Friday, August 29, 2014
After catching the last dramatizations of Elizabeth Jane Howard's Cazalet Chronicles on Radio 4, I’ve been looking for the books in charity shops ever since. Finding the first three books this week (The Light Years, Marking Time, Confusion) has meant that I’ve finally been able to give them a go.
Her books have been celebrated by Julian Barnes and Sybil Bedford. Martin Amis credits Howard, who was married to his father Kingsley Amis for over twenty years, with forming his literary education. But by calling her ‘the most interesting woman writer of her generation’, Amis’ praise is double-edged.
For a woman who constantly battled against being pigeon-holed as a writer only for women – and thus secondary – the books are horribly designed. No man will pick up a book with melancholy empty chairs and girly cursive and a large sticker saying ‘As heard on BBC Radio 4’s Woman’s Hour’ on the cover. (I am largely convinced that the existence of Woman’s Hour is outdated at best and, at worst, reinforces gender essentialism.)
The Cazalet Chronicles’ jacket design is a great pity, because while Howard writes domestic fiction, her work is hardly chick lit. In creating the Cazalet clan, Howard is interested in all her characters – male, female, aged, young – catching their thoughts and motivations with largely unsentimental directness. They prevaricate, evade, weaken. Admittedly, the books’ setting between 1937 and 1946 is a recipe for nostalgia along the Keep Calm & Carry On line. Still, no truly nostalgic novel so far has disclosed the answers to critical questions like What Did Women Use Before Tampons and How?
The books are unrepentantly middlebrow. The Cazalets have money and there’s an almost incredulously large number of aspiring artists for a single family. It’s the world we became familiar with in McEwan’s Atonement. If Howard’s creation is less demonic than McEwan’s, it’s because her comprehension of plot is more pedestrian. (This is not a drawback.)
The Cazalet clan centres around Home Place, the family home in Sussex, presided over by the Brig and the Duchy. Their sons Hugh and Edward, who fought in the Great War, work for the family timber firm, Rupert is a painter, and their daughter Rachel is unmarried and stays at home. We meet the wives – Sybil, Villy, Zoë – and the children. Louise wants to be an actress; Clary wants to be a writer; the boys, Simon and Teddy, are at boarding school; and the younger ones, Neville and Lydia, bring comic relief. In the second book, Marking Time, Neville and Lydia meet evacuees, one of whom warns the two to ‘Never trust a man. They’re only after one thing.’
‘One thing?’ Neville said as they trudged home later for their tea… ‘What one thing? I want to know, because when I’m grown up I suppose I’ll be after it too. And if I don’t like the sound of it, I’ll think of some other thing to go after.’
‘I can go after things just as much as you.’
‘She didn’t say ladies went after it.’
Howard’s writing is sharp, her observations of character keen, and one could argue that, while the Cazalet books are not demonstrably experimental and Howard’s writerly instincts are primarily conservative, she experiments with the range and durability of domestic fiction. If a definition of art is that which puts itself on trial, Howard may be cross-examining the genre to test whether domestic can be weighty, as it was with Austen. She is trying to dismantle the ‘Women Only’ sign that her publishers have plastered on her covers. Let’s pray she gets the chance.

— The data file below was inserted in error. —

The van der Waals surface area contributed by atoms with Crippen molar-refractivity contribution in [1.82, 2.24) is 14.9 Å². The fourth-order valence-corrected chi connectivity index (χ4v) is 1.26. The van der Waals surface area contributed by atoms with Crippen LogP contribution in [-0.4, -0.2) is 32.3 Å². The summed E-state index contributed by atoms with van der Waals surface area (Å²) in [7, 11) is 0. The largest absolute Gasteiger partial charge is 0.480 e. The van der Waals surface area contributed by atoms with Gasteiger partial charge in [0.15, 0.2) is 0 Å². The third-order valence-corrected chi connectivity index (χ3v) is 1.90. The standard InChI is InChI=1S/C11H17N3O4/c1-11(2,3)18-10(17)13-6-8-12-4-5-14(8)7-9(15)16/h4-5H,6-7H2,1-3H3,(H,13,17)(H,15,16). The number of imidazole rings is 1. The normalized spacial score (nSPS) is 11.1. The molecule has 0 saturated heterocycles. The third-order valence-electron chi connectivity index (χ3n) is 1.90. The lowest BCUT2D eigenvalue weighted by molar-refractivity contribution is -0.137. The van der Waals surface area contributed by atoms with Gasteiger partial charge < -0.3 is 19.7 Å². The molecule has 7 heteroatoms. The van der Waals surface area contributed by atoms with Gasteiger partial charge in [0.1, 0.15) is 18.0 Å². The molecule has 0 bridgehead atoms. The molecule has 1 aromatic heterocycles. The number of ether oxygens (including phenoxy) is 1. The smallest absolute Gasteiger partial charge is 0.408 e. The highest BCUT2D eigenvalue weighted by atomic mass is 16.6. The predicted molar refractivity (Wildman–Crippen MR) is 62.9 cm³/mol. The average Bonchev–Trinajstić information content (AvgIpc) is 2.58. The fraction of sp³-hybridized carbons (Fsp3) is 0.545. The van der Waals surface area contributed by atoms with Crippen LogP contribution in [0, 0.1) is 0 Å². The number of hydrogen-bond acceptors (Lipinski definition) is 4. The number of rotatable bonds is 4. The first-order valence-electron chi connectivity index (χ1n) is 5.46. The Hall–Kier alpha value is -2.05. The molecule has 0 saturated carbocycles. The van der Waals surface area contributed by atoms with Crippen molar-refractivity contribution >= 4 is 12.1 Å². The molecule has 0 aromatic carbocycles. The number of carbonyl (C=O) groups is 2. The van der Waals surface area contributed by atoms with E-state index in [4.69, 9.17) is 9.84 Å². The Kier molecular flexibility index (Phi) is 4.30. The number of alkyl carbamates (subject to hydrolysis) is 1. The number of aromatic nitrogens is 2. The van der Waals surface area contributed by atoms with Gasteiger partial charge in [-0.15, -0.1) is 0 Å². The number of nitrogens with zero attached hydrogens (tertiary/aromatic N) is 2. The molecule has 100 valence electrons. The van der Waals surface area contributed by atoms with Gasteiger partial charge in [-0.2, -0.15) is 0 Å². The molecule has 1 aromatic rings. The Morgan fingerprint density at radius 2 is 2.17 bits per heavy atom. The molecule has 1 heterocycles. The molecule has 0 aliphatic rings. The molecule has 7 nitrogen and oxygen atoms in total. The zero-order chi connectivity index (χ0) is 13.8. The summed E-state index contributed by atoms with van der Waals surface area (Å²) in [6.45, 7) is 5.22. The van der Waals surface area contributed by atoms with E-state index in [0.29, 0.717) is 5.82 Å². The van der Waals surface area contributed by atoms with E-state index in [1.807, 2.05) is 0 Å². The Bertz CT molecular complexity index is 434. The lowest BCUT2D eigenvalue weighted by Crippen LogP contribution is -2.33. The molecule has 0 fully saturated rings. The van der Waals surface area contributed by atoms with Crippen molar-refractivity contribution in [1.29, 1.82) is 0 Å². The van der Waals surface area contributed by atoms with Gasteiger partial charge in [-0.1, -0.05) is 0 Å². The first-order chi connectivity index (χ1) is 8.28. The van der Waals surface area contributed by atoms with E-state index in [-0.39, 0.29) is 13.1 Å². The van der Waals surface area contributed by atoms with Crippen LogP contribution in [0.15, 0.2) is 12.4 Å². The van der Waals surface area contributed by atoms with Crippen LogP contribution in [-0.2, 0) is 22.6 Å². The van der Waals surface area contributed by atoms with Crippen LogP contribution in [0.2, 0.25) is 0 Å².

Friday, August 1, 2014
It’s been a small shock to recognise for all the movement of the city – its growth, development, its domination by chains and high street shops – Cambridge is still the city Sylvia Plath lived in and tried to absorb. This is from January 10, 1957:
‘Brilliant clear blue invigorating day. To heart of town. Sun pale warm orange on buildings of Newnham Village. Fens clear green, rooks nests bared in trees, wet dew standing transparent on every branch, across white-painted wooden bridges. Wind rattling dry rushes. Ducks dipping on river in front of Garden House Hotel, shiny green heads of mallards and speckled brown dames. Wetness on tarred sidewalk reflecting blue glaze from pale sky. Water whipped white by mill raise. Noise of continuous rushing. Pale blue-painted Anchor. Orangy plaster of Mill pub….’
The Garden House Hotel has changed names, and the Anchor and the Mill are no longer those colours. But it is the same scene. Now, in summer, minus the brown cows that cool themselves mid-leg in the dirty Cam. Still ‘Some students in black gowns drinking beer on the stone bridge by the pale blue Anchor over the rush of the mill race…’ (March 4)
If you walk the other way from Newnham towards the village of Grantchester over Grantchester meadows you come across 55 Eltisley Road, the first house Plath and Hughes lived after they were married in 1956. This house in unmarked by blue plaque. England resists too much Plath. This is the house of which Hughes writes aptly
Our first home has forgotten us.
I saw when I drove past it
How slight our lives have been
To have left not a trace.
There is no poetic aura left. It gives off a feeling of being uninhabited. That house ‘our first camp, our first winter’ contains no ghosts, bears no ill will.
Then onto the green meadows of Grantchester, where Plath once – as the myth goes – recited the opening of the General Prologue to the Canterbury Tales to a rapt bovine audience. I know from experience that cows – of the Irish persuasion at least – are similarly open to Wilde. As my elegant friend G. observes, quoting Hughes, ‘A dramaturgy of whim/ That was our education’. Au revoir, Cambridge.